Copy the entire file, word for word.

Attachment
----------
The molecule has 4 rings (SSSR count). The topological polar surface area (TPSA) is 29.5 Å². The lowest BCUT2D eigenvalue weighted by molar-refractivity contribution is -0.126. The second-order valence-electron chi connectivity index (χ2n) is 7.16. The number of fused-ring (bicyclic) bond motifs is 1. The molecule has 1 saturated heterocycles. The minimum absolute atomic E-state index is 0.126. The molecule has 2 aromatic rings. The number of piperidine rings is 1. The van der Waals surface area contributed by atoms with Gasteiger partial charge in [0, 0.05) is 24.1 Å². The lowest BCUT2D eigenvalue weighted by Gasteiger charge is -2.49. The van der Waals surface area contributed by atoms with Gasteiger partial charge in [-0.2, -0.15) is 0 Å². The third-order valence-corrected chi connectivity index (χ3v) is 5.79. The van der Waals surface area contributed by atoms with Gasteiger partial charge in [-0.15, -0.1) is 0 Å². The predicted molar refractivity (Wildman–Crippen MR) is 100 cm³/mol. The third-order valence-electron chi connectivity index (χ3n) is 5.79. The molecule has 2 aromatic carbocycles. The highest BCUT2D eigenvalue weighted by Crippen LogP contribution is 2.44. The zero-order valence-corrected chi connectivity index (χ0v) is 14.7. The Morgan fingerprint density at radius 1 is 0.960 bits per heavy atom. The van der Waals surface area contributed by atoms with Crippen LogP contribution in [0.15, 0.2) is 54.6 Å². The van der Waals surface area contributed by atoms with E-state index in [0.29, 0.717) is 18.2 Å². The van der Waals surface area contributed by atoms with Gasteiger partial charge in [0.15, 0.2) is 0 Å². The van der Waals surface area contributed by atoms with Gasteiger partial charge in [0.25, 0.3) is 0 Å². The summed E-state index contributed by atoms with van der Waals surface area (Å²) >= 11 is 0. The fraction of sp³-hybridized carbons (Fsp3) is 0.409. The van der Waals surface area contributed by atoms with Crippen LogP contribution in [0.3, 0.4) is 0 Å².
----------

The molecule has 4 rings (SSSR count). The topological polar surface area (TPSA) is 29.5 Å². The lowest BCUT2D eigenvalue weighted by molar-refractivity contribution is -0.126. The second-order valence-electron chi connectivity index (χ2n) is 7.16. The number of fused-ring (bicyclic) bond motifs is 1. The molecule has 1 saturated heterocycles. The minimum absolute atomic E-state index is 0.126. The molecule has 2 aromatic rings. The number of piperidine rings is 1. The van der Waals surface area contributed by atoms with Gasteiger partial charge in [0, 0.05) is 24.1 Å². The lowest BCUT2D eigenvalue weighted by Gasteiger charge is -2.49. The van der Waals surface area contributed by atoms with Gasteiger partial charge in [-0.2, -0.15) is 0 Å². The third-order valence-corrected chi connectivity index (χ3v) is 5.79. The van der Waals surface area contributed by atoms with Gasteiger partial charge in [-0.15, -0.1) is 0 Å². The predicted molar refractivity (Wildman–Crippen MR) is 100 cm³/mol. The third-order valence-electron chi connectivity index (χ3n) is 5.79. The molecule has 2 aromatic carbocycles. The highest BCUT2D eigenvalue weighted by Crippen LogP contribution is 2.44. The zero-order valence-corrected chi connectivity index (χ0v) is 14.7. The Morgan fingerprint density at radius 1 is 0.960 bits per heavy atom. The van der Waals surface area contributed by atoms with Crippen LogP contribution in [0.15, 0.2) is 54.6 Å². The van der Waals surface area contributed by atoms with E-state index in [0.29, 0.717) is 18.2 Å². The van der Waals surface area contributed by atoms with Gasteiger partial charge in [0.15, 0.2) is 0 Å². The van der Waals surface area contributed by atoms with Gasteiger partial charge in [0.25, 0.3) is 0 Å². The summed E-state index contributed by atoms with van der Waals surface area (Å²) >= 11 is 0. The fraction of sp³-hybridized carbons (Fsp3) is 0.409. The van der Waals surface area contributed by atoms with Crippen LogP contribution in [0.3, 0.4) is 0 Å².